There are two things I really like about me.
One is my very strong physical resemblance to Denzel Washington. You may have noticed it – if you squint through your weak eye while standing on your head after seven rum-and-Cokes.
The second thing is how I’m not afraid to admit when I make a mistake. I made a doozy two weeks ago, when I castigated both sides in the Great Chicken Sammitch Debate. You see, I cast a pox on some gay community sympathizers for attacking Chick-fil-A president Dan Cathy for saying in an interview that he supports traditional marriage. I also cast one on some of Cathy’s supporters for imbuing the simple purchase of a chicken sandwich with way too much symbolic importance.
One side, I pointed out, was intolerant. The other, suffering a surfeit of self-satisfaction, was intolerable.
If you doubt the latter, just look at news clips of former Arkansas Gov. Mike “Cluck” Huckabee, who on his own declared Aug. 1 national Chick-fil-A Day, striding boldly to the C-f-A counter. The only thing missing was the “Spirit of ’76” fife player and the little drummer boy limping along behind.
Even without that, the scene conjured images of Martin Luther striding up and nailing his 95 theses onto the church door in Wittenberg or, at the least, President Ronald Reagan standing at the Berlin Wall and declaring “Mr. Gorbachev, tear down this wall.”
Not really. All Gov. Cluck said was “Gimme a chicken sammitch, hon,” or something equally inelegant. And a chicken sandwich, I assumed, was all he and the thousands of others got.
How silly of me.
“No,” a reader who goes by the screen name Gevalia wrote, “It wasn’t just a chicken sandwich. It was millions of us who are fed up with being told by the media, and in many cases politicians, how we should react and what we should believe ... . And yes, the chicken tasted a lot better than any other chicken I have ever eaten.”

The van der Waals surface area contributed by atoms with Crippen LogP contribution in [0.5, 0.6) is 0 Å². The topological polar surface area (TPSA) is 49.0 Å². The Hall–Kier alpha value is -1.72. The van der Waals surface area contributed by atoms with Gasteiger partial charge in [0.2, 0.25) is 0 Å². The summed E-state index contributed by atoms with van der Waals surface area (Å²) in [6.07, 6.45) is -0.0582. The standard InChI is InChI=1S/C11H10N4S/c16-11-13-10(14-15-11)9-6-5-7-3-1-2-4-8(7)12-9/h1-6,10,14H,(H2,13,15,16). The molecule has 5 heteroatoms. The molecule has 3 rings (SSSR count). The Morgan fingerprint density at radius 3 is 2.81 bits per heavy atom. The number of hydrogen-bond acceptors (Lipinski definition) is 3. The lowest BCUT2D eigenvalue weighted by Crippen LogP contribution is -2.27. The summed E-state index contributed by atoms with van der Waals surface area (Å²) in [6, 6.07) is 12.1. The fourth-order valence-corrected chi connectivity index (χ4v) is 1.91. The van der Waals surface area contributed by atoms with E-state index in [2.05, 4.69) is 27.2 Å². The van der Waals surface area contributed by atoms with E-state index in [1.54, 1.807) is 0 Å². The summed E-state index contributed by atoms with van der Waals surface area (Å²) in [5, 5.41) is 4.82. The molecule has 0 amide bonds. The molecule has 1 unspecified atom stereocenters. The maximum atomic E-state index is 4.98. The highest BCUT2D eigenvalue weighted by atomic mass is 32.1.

Gevalia, bless his or her soul, obviously never ate at the late, lamented Chicken Box over in East Rockingham right off U.S. 74, where the chicken was divine but the hushpuppies were better than that. And man, don’t even talk about their sweet tea. Ooooweee.
Great sandwiches in time
Still, in not bestowing proper weight to the actions of those who showed their support for Cathy’s stance or for free speech, I was overlooking the important part sandwiches have played throughout American history. I shall now rectify that error and pay proper homage to the sandwich.
Maestro, fife music, please:
It was to the Virginia Convention in 1775 that Patrick Henry supposedly intoned, “Give me liberty or give me a sandwich,” although some historians now debate whether he actually asked for a panini or corned beef on rye. Still others, noting that Henry was putting on weight and may have been one of the first proponents of the Atkins low-carb diet, suggest that he merely asked for a Smithfield ham with no bread at all.
A year later, Nathan Hale said, equally fatalistically, “I only regret that I have but one sandwich to give for my country.” Or was it “Could you put some mayonnaise on this?”
Abraham Lincoln began his greatest speech with “Four score and seven years ago, our forefathers brought forth upon this continent a new sandwich.”
Of course, who can forget the famous Revolutionary War battle cry, “Don’t fire until you see the white bread of their sandwiches.”
Dr. King, in his most famous speech, said he had a dream “that one day ... the sons of former slaves and the sons of former slaveowners will be able to sit together at the table of brotherhood and have a sandwich.”
Now, that isn’t a bad idea at all. He would have probably said to the gays, “Y’all can come, too.”